What we do with any information you submit to us.
MOORECOFFEE.COM collects personally identifying information only when (i) users submit responses via our Response Form (ii) users place an order. MOORECOFFEE.COM may use such information to fulfill orders or prizes, or for editorial and feedback purposes (to the extent that is explained when users provide the information). In any and all of the preceeding instances, such submissions are completely voluntary on the part of the user: MOORECOFFEE.COM does not require any submission of identifying information for viewing any portion of its website. In no case is any identifying information about any of our users ever shared with any third party. In the event MOORECOFFEE.COM plans to post any such information on its site, users are provided prior notification of such posting.
184.108.40.206, Or, An Introduction to Internet Protocol (IP) Addresses
An IP address is a number that is automatically assigned to your computer by your Internet Service Provider’s (ISP) server whenever you log on to that server. For most ISPs, this number changes each time you log on. However, most corporations and other networked computers use “static” IP addresses: each computer on a particular network is assigned an IP address that does not change regardless of when that computer logs on to the server. For more information on your particular IP address, contact either your ISP or your System Administrator.
Moorecoffee.com collects IP addresses for the purposes of system administration and to track traffic on various parts of its site. When users request pages from MOORECOFFEE.COM, our servers log their IP addresses. This is a standard practice on virtually every server on the Internet today. We do not link IP addresses to anything personally identifiable. This means that a user’s session will be logged, but the user remains anonymous to us. Below is an example of a log file entry. This information consists of the following:
- The IP Address of the server requesting the page.
- The time and date.
- The page requested. Here, the page is the Moore Coffee & Tea front door.
- The “Referrer” or the place the user was just at. In the example, this is CNET.
- The “User Agent”, or the browser and platform. In the example, the browser is Netscape Navigator 4.08 and the platform is a Power Macintosh.
When a user submits a form to us, the following information is also collected: Remote Host Name, or the name of the server submitting the form; the IP address of the server submitting the form; the Remote User Name (if supported); and the HTTP User Agent, or the type of browser the user is using and the platform that browser is running on. This information is used by MOORECOFFEE.COM to help us validate the authenticity of forms, as well as to help us in planning content, layout, design, and other browser-dependent variables.
Cookies? You mean like biscotti?
At their most intrusive, cookies can retain your personal information, allowing the website that sent the cookie to track your movements within their site as well as know when and how often you return. The concerns regarding cookie usage stem from the supposed ability of unauthorized parties to retrieve this information from your computer, thus gaining access to the personal information contained therein. However, without additional input from you, a cookie can only know as much about you as your web browser knows: your Host Name, IP Address, HTTP User Agent, and possibly your user name and email address. Also, due in part to the concern most users have regarding cookies and their usage, most cookies “expire”: they are purged by the web browser after a certain time.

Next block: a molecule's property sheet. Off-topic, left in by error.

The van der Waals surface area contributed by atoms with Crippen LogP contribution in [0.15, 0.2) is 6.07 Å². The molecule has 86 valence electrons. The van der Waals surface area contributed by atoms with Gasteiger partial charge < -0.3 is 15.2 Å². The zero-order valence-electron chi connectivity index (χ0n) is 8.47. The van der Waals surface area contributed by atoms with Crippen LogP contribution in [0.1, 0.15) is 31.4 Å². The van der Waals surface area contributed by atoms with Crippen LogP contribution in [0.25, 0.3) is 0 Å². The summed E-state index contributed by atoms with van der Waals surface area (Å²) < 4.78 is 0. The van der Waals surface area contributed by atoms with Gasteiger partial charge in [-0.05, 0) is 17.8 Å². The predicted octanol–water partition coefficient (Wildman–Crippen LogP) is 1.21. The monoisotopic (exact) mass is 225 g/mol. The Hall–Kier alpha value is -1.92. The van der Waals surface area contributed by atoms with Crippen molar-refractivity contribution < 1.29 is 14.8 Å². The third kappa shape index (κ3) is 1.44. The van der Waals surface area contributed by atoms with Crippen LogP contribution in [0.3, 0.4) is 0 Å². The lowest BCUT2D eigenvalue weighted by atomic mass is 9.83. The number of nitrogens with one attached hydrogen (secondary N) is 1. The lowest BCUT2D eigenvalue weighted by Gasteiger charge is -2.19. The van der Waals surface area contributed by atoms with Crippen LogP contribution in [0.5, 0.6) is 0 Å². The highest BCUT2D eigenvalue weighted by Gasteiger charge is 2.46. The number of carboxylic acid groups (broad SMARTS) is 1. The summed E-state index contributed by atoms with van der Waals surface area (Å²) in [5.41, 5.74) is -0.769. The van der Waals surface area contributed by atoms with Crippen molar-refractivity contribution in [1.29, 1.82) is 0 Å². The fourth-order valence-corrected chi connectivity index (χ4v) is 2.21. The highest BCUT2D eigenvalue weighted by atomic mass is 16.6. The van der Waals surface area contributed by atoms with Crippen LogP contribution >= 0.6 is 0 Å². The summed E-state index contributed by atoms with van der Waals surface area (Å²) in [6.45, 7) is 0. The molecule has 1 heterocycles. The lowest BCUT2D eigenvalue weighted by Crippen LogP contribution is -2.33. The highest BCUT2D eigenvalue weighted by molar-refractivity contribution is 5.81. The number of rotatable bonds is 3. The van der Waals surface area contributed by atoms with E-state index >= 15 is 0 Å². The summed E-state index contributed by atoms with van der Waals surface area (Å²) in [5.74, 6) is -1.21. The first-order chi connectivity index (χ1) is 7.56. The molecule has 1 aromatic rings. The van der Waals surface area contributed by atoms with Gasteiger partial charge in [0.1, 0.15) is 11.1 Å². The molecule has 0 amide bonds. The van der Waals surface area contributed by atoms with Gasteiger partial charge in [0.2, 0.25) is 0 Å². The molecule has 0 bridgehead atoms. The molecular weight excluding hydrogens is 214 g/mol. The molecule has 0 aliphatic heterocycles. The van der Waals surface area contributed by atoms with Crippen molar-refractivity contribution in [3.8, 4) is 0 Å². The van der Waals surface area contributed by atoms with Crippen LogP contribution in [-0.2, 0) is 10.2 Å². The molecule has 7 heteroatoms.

If you have concerns over cookies and their use, you can set your web browser to either warn you before accepting a cookie or to not accept them at all. Not accepting cookies can impair your ability to use certain sites, however you can always just accept cookies for those sites.
To provide the best possible service to you, our Online Store requires you to accept cookies. These cookies allow us to track your individual session in the store and are set to expire when you quit your browser.
Why we think SPAM is bad for you.
SPAM is another term for unsolicited email. Often compared to the more traditional “junk mail”, SPAM is a lot more damaging and expensive than junk email ever was. And most of this expense is spread out among the people who actually use the Internet, rather than on the people who generate this unwanted email. SPAM wastes bandwidth, system resources, time and money all the way from the originator’s ISP to your own, possibly affecting hundreds of systems. In addition to advertising legally dubious products and services, the people who generate this email are notorious for such questionable activity as falsifying addresses, “stealing” email addresses, and working through phoney aliases.
A number of suggestions and several pieces of legislation have been proposed to help eliminate this waste of resources. If you would like more information, or if you would like to see how you can help, please visit CAUCE.